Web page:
Unmanned Systems Technology 033 l SubSeaSail Gen6 USSV l Servo actuators focus l UAVs insight l Farnborough 2020 update l Transforma XDBOT l Strange Development REVolution l Radio telemetry focus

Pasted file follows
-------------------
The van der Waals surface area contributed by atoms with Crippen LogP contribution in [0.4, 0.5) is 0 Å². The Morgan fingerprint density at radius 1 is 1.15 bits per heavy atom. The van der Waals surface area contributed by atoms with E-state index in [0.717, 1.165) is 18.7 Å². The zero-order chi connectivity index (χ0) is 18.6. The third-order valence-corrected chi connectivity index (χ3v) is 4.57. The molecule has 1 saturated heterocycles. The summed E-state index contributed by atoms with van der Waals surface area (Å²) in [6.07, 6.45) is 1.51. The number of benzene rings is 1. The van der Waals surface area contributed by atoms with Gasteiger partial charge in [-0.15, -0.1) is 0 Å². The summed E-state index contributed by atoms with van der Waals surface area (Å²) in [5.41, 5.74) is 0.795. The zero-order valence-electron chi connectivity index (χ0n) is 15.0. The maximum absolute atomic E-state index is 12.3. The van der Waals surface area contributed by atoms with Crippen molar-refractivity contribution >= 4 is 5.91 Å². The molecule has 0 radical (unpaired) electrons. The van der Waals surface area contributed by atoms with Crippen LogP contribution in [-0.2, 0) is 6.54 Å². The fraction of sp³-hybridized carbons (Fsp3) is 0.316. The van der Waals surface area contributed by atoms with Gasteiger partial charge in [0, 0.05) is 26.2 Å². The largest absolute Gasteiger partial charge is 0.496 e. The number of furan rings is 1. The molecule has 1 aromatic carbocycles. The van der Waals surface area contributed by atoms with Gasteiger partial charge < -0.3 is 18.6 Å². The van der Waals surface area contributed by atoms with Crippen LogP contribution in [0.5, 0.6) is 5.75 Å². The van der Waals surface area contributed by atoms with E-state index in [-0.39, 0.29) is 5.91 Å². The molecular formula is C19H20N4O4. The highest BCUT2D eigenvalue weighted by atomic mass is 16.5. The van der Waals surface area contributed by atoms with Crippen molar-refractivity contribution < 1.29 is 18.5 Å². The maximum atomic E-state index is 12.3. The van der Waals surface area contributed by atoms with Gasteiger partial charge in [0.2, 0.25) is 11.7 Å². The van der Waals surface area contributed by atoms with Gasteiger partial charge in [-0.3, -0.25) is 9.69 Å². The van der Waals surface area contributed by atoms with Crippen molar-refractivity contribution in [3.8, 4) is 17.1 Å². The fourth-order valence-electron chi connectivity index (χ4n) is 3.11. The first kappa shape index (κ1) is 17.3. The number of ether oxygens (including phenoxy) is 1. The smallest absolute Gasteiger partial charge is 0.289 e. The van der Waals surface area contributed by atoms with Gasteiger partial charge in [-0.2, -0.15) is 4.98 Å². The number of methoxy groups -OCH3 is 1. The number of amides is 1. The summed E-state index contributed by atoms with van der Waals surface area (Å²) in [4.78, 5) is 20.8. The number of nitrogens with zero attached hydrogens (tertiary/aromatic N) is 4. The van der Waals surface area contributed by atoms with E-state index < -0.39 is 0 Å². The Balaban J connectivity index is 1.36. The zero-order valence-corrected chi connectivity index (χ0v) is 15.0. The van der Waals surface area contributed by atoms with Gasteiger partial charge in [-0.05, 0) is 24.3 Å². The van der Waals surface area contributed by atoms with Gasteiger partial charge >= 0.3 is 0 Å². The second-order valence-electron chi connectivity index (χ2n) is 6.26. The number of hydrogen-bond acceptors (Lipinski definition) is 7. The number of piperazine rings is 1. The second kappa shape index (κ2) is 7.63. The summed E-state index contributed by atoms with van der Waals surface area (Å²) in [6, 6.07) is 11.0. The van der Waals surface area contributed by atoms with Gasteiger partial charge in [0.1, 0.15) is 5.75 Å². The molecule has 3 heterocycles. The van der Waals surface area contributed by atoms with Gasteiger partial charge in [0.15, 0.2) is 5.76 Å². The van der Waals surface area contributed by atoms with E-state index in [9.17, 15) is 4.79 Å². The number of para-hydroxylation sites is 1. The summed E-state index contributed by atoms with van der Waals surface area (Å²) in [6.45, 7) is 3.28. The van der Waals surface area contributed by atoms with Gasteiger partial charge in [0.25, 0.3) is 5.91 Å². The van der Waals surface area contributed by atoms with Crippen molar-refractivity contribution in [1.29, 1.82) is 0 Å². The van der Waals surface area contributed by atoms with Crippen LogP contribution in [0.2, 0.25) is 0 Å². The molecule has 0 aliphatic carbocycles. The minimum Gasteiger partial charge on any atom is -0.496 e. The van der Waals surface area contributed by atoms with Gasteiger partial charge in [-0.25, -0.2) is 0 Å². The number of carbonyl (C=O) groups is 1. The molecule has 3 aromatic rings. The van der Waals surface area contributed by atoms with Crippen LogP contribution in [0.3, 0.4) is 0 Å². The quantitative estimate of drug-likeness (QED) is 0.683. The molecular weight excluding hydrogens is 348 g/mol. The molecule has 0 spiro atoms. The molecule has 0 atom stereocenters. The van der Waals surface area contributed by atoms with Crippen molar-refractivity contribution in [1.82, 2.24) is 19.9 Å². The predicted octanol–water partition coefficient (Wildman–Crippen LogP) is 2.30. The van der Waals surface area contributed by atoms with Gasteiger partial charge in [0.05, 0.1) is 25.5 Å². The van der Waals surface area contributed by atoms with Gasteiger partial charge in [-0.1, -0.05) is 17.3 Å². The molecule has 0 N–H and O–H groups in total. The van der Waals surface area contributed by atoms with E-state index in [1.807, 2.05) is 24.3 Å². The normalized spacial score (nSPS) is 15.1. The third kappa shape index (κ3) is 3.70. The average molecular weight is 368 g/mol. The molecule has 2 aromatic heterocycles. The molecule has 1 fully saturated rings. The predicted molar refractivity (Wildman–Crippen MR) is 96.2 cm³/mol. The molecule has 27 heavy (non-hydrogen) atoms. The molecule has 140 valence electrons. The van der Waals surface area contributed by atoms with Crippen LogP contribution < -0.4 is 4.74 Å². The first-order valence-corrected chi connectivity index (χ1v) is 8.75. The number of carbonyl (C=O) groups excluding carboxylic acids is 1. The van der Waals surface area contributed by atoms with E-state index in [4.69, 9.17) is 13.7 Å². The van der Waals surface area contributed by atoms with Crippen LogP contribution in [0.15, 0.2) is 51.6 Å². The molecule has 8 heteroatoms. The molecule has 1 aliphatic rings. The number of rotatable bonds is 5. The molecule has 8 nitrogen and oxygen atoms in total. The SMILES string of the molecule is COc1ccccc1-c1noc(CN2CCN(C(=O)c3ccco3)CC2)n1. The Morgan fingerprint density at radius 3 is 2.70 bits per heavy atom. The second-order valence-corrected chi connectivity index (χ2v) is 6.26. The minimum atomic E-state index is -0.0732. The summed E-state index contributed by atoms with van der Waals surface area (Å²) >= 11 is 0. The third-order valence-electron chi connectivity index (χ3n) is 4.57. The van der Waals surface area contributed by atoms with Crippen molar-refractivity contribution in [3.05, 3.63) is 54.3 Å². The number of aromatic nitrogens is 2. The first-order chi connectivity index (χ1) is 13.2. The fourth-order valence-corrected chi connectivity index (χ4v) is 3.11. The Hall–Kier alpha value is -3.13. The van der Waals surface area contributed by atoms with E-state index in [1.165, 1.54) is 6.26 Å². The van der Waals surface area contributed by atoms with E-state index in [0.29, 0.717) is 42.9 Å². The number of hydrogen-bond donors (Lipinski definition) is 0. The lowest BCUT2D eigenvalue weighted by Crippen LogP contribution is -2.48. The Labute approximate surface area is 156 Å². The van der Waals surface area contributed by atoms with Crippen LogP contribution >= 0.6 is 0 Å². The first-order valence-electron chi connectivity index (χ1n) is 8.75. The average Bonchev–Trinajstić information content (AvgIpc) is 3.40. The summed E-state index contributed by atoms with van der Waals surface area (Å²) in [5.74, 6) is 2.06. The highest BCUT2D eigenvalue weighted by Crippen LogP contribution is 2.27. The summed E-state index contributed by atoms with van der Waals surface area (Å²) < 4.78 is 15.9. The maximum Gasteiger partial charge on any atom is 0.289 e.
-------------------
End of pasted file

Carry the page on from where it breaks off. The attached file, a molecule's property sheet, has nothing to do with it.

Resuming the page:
77 To identify pre-emptively any area of damage where leaks are likeliest to occur, the water department decided in 2017 that it needed to accumulate a clear and comprehensive body of data covering the waterway, and identify any problems that could threaten the Golden State’s water supply. “They needed to find every single little crack before it could turn into a large one, every chunk of potentially harmful debris, any shifting of the concrete liner owing to soil slumping and creep. That’s where the idea came from to carry out a hydrographic survey,” Tamplin explains. To acquire the vast amount of data needed, the water department reached out to USV manufacturer Seafloor Systems to source an unmanned system to carry out the many and lengthy surveys while keeping the need for operator input to a minimum. The customised HydroCat-150 “The department has been a customer of ours for at least 10 years, using our smaller USVs for surveying the inland California Delta – another hugely important asset they need to monitor and manage – and we resell them some Teledyne products to do those surveys,” Tamplin says. “So they presented the problem to us, and after considering their requirements we agreed in 2018 to build a USV to their specifications for size and performance. Also, we proposed building it at our own cost and demonstrate it on the aqueduct to prove that it would work.” Most of Seafloor’s USVs have been built to survey harbours, reservoirs and similarly wide-open bodies of water. The California Aqueduct project, however, presented an enclosed and winding stream (confined to 100 m at its widest points, and 10 m at its deepest) which would require great accuracy and security in the survey vessel’s GNSS-INS capabilities. Even more problematic though is that the air above the water’s surface is often crossed by low-hanging power cables, overpasses, footbridges and other obstacles. “That means we had a height limit of 20 in [50 cm] above the water that we had to design for, so that the vessel could pass unimpeded under the utilities and crossings over the aqueduct, or else the vehicle would have to be retrieved every 500 m, to pick it up and carry it around an obstacle,” Tamplin says. “We also had to carry out each part of the survey in a single pass, with no going back upstream or any need for swapping equipment in and out, other than batteries perhaps. So we had to cover a 100 m-wide swathe and a 10 m vertical height above the bottom.” To ensure a full breadth of sensor coverage across these distances, Seafloor Systems selected a dual-head Reson T50 multi-beam echosounder from Teledyne Marine, which gives a swathe width of more than 20 times the water’s depth. Furthermore, a Carlson Merlin Unmanned Systems Technology | August/September 2020 Seafloor Systems custom HydroCat-150 | In operation Seafloor Systems customised one of its HydroCat-150 USVs to fit the narrow clearances and water conditions of the aqueduct (Courtesy of Seafloor Systems)